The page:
Pay TV, Broadcasters Firms File Responses in FCC Retrans Rules Review
NEW YORK – Broadcasters, pay TV distributors and interest groups, including the Directors Guild of America, have filed responses as part of an FCC comment period for the agency’s review of current retransmission consent rules.
The current retrans rules, which have governed the FCC’s role in the carriage fee negotiations between broadcasters and cable and satellite TV companies since 1992, have been called outdated by critics. A series of high-profile programming stand-offs, such as a showdown last fall between News Corp./Fox and cable operator Cablevision Systems, which blacked out the first games of the World Series in Cablevision homes, led to the review of the rules. The FCC has repeatedly said that it doesn’t have enough clearly defined powers in the case of disputes.
When comments on the FCC’s review were due late last month, broadcasters, which have seen rising revenue from retrans, as expected argued that government intervention is not needed, while TV distributors called for a major overhaul of retrans rules to create a more level playing field.
Responses to those filings were due Monday, and they in many cases restated the original comments and/or replied to arguments made by parties on the opposing side of the debate.
The National Association of Broadcasters in its reply said it “again urges the Federal Communications Commission to resist repeated requests of multichannel video programming distributors to micromanage the negotiation of thousands of complex retransmission consent agreements.”
It also argued that “substantial changes in the existing FCC regulations governing retransmission consent are unnecessary, would (in many cases) exceed the Commission’s authority and would be harmful to the public interest.” As a result, “the FCC should focus on revising its notice rules to the extent necessary to ensure that consumers have adequate information to make informed decisions in the event of a rare retransmission consent impasse,” the NAB concluded.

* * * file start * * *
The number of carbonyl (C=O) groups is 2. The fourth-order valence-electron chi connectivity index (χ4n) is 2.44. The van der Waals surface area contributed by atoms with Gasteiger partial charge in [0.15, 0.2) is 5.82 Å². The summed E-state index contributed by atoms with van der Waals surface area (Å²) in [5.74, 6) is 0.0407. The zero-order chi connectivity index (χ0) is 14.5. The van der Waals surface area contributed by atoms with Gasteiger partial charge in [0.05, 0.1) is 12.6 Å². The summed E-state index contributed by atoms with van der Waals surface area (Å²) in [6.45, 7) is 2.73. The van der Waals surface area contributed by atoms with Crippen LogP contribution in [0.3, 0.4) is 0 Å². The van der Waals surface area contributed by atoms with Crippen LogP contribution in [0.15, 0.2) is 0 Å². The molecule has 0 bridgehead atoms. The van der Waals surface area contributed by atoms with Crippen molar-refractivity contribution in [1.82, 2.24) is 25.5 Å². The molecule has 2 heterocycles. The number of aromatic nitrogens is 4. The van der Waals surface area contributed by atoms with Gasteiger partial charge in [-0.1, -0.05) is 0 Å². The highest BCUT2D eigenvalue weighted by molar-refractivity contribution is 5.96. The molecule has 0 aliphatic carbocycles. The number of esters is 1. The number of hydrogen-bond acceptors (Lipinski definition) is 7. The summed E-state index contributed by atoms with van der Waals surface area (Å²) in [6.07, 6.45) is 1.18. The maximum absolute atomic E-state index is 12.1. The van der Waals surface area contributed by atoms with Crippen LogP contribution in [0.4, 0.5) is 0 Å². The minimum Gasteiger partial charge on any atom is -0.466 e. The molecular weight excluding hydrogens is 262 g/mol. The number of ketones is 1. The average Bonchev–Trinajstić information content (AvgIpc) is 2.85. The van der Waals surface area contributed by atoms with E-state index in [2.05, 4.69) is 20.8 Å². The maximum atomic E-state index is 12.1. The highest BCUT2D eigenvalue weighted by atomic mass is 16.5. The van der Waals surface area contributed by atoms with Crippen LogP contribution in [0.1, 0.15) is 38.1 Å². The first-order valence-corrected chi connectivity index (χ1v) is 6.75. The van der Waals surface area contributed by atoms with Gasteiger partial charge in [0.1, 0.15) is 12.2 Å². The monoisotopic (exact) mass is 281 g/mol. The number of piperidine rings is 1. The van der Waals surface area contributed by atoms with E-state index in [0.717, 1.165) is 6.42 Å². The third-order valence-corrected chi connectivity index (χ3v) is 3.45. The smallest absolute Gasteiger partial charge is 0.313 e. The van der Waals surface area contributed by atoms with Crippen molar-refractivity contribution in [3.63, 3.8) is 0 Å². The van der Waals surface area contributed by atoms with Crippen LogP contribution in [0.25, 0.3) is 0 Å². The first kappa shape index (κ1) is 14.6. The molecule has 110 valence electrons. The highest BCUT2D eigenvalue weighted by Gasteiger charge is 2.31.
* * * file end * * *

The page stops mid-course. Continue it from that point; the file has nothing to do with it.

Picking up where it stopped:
Fox and Cablevision were also in the process of filing a response late in the day Monday.
Satellite TV giant DirecTV in its response highlighted that the comments filed in the retrans review proceeding show a “clear divide in perspective.” Broadcasters’ argument that the existing retrans regime is working well should come as no surprise “given the regulatory advantages the current regime bestows upon broadcasters,” the company added. “In order to prevent
viewers from being used as pawns, DirecTV Inc. and others have urged the Commission to modify its rules.”
The company has been pushing for an elimination of “preferential exclusivity rules” and an enhancement of the requirement for “good faith” negotiations. For example, DirecTV previously said in a filing that broadcasters shouldn’t be allowed to refuse to honor a request for a stand-alone retransmission consent offer for the broadcast assets in question and shouldn’t be allowed to turn their signal off during the key ratings measurement periods known as “sweeps” or “prior to marquee events,” such as big sports events and the Oscars.
Changes to the retrans rules should help create “a somewhat more level playing field that is more conducive to arriving at agreement without broadcaster brinksmanship or actual withholding of signals,” DirecTV concluded in its Monday filing.
Cable giant Time Warner Cable in its response made similar arguments and concluded that broadcasters’ arguments “rest on fundamental factual and legal misconceptions, and these misconceptions only confirm the need for immediate Commission intervention.”
Meanwhile, the DGA sided with broadcasters. “Existing retransmission consent rules operate exactly as intended: they guarantee retransmission negotiations are conducted on an even playing field, and they ensure that financial and creative benefits accrue to content-creators based on the market value of their programming,” the organization said. “We would ask that the FCC give careful consideration to the impact of any rule changes that disadvantage those who create and finance television programs on the thousands of DGA members who work in the television industry. Quite simply, permitting multichannel video programming distributors to sell content, which they obtain through unbalanced negotiations undermines broadcasters’ incentives to invest in new programming, harming both our members and consumers.”